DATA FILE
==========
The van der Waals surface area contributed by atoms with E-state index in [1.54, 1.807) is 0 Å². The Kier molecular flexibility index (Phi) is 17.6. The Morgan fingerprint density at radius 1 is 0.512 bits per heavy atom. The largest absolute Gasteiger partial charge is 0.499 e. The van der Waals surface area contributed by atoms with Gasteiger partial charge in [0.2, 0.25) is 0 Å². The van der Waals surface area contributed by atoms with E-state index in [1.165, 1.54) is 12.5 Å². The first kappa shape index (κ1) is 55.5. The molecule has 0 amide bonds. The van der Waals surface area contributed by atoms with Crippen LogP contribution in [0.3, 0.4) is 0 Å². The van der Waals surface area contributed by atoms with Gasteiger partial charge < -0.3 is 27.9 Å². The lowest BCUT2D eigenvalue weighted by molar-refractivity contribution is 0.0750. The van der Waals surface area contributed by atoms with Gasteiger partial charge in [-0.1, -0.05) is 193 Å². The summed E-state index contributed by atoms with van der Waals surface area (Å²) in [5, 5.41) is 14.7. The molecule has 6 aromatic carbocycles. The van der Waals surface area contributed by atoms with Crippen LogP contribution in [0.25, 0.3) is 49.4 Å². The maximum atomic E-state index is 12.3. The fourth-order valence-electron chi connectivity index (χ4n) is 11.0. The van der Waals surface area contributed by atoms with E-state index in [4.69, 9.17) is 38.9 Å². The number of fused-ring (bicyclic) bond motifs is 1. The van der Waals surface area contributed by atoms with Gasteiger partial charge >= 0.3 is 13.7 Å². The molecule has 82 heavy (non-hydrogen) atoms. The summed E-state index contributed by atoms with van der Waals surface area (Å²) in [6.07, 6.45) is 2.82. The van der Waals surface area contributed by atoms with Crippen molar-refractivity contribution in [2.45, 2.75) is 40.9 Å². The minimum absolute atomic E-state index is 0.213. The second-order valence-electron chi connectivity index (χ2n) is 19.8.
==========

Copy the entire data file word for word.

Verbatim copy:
The van der Waals surface area contributed by atoms with E-state index in [1.54, 1.807) is 0 Å². The Kier molecular flexibility index (Phi) is 17.6. The Morgan fingerprint density at radius 1 is 0.512 bits per heavy atom. The largest absolute Gasteiger partial charge is 0.499 e. The van der Waals surface area contributed by atoms with Gasteiger partial charge in [0.2, 0.25) is 0 Å². The van der Waals surface area contributed by atoms with E-state index in [1.165, 1.54) is 12.5 Å². The first kappa shape index (κ1) is 55.5. The molecule has 0 amide bonds. The van der Waals surface area contributed by atoms with Crippen LogP contribution in [0.3, 0.4) is 0 Å². The van der Waals surface area contributed by atoms with Gasteiger partial charge < -0.3 is 27.9 Å². The lowest BCUT2D eigenvalue weighted by molar-refractivity contribution is 0.0750. The van der Waals surface area contributed by atoms with Gasteiger partial charge in [-0.1, -0.05) is 193 Å². The summed E-state index contributed by atoms with van der Waals surface area (Å²) in [5, 5.41) is 14.7. The molecule has 6 aromatic carbocycles. The van der Waals surface area contributed by atoms with Crippen LogP contribution in [0.25, 0.3) is 49.4 Å². The maximum atomic E-state index is 12.3. The fourth-order valence-electron chi connectivity index (χ4n) is 11.0. The van der Waals surface area contributed by atoms with E-state index in [4.69, 9.17) is 38.9 Å². The number of fused-ring (bicyclic) bond motifs is 1. The van der Waals surface area contributed by atoms with Gasteiger partial charge >= 0.3 is 13.7 Å². The molecule has 82 heavy (non-hydrogen) atoms. The summed E-state index contributed by atoms with van der Waals surface area (Å²) in [6.07, 6.45) is 2.82. The van der Waals surface area contributed by atoms with Crippen molar-refractivity contribution in [2.45, 2.75) is 40.9 Å². The minimum absolute atomic E-state index is 0.213. The second-order valence-electron chi connectivity index (χ2n) is 19.8.